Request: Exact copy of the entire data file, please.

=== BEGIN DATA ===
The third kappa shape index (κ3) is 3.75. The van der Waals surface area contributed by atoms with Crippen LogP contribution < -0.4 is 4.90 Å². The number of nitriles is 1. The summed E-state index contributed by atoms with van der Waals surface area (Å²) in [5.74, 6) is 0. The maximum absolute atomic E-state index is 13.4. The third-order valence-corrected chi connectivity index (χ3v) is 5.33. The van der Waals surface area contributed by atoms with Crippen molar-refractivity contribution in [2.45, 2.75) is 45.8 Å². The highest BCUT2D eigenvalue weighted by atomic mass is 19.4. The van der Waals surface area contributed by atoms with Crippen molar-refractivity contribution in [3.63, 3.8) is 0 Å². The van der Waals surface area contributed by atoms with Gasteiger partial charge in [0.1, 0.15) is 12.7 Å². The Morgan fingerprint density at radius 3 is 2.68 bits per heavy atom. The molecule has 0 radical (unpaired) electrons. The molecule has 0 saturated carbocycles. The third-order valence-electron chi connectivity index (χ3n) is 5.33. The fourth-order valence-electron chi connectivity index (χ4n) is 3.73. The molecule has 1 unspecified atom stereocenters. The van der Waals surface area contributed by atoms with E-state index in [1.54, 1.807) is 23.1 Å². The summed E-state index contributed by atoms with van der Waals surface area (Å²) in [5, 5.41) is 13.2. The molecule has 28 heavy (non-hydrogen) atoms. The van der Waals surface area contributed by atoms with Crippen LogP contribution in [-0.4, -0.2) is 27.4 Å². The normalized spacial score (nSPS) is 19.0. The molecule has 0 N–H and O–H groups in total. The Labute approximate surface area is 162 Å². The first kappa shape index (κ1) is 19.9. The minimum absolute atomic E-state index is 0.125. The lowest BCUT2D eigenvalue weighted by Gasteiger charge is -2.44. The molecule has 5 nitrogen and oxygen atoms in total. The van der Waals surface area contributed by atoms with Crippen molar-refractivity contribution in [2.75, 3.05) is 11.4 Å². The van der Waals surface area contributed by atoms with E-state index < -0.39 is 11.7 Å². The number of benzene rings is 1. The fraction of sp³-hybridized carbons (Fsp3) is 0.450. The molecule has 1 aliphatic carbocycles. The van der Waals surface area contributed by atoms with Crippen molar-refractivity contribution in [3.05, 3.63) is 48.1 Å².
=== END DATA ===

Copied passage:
The third kappa shape index (κ3) is 3.75. The van der Waals surface area contributed by atoms with Crippen LogP contribution < -0.4 is 4.90 Å². The number of nitriles is 1. The summed E-state index contributed by atoms with van der Waals surface area (Å²) in [5.74, 6) is 0. The maximum absolute atomic E-state index is 13.4. The third-order valence-corrected chi connectivity index (χ3v) is 5.33. The van der Waals surface area contributed by atoms with Crippen molar-refractivity contribution in [2.45, 2.75) is 45.8 Å². The highest BCUT2D eigenvalue weighted by atomic mass is 19.4. The van der Waals surface area contributed by atoms with Crippen molar-refractivity contribution in [3.63, 3.8) is 0 Å². The van der Waals surface area contributed by atoms with Gasteiger partial charge in [0.1, 0.15) is 12.7 Å². The Morgan fingerprint density at radius 3 is 2.68 bits per heavy atom. The molecule has 0 radical (unpaired) electrons. The molecule has 0 saturated carbocycles. The third-order valence-electron chi connectivity index (χ3n) is 5.33. The fourth-order valence-electron chi connectivity index (χ4n) is 3.73. The molecule has 1 unspecified atom stereocenters. The van der Waals surface area contributed by atoms with E-state index in [1.54, 1.807) is 23.1 Å². The summed E-state index contributed by atoms with van der Waals surface area (Å²) in [5, 5.41) is 13.2. The molecule has 28 heavy (non-hydrogen) atoms. The van der Waals surface area contributed by atoms with Crippen LogP contribution in [-0.4, -0.2) is 27.4 Å². The normalized spacial score (nSPS) is 19.0. The molecule has 0 N–H and O–H groups in total. The Labute approximate surface area is 162 Å². The first kappa shape index (κ1) is 19.9. The minimum absolute atomic E-state index is 0.125. The lowest BCUT2D eigenvalue weighted by Gasteiger charge is -2.44. The molecule has 5 nitrogen and oxygen atoms in total. The van der Waals surface area contributed by atoms with Crippen molar-refractivity contribution in [2.75, 3.05) is 11.4 Å². The van der Waals surface area contributed by atoms with E-state index < -0.39 is 11.7 Å². The number of benzene rings is 1. The fraction of sp³-hybridized carbons (Fsp3) is 0.450. The molecule has 1 aliphatic carbocycles. The van der Waals surface area contributed by atoms with Crippen molar-refractivity contribution in [3.05, 3.63) is 48.1 Å².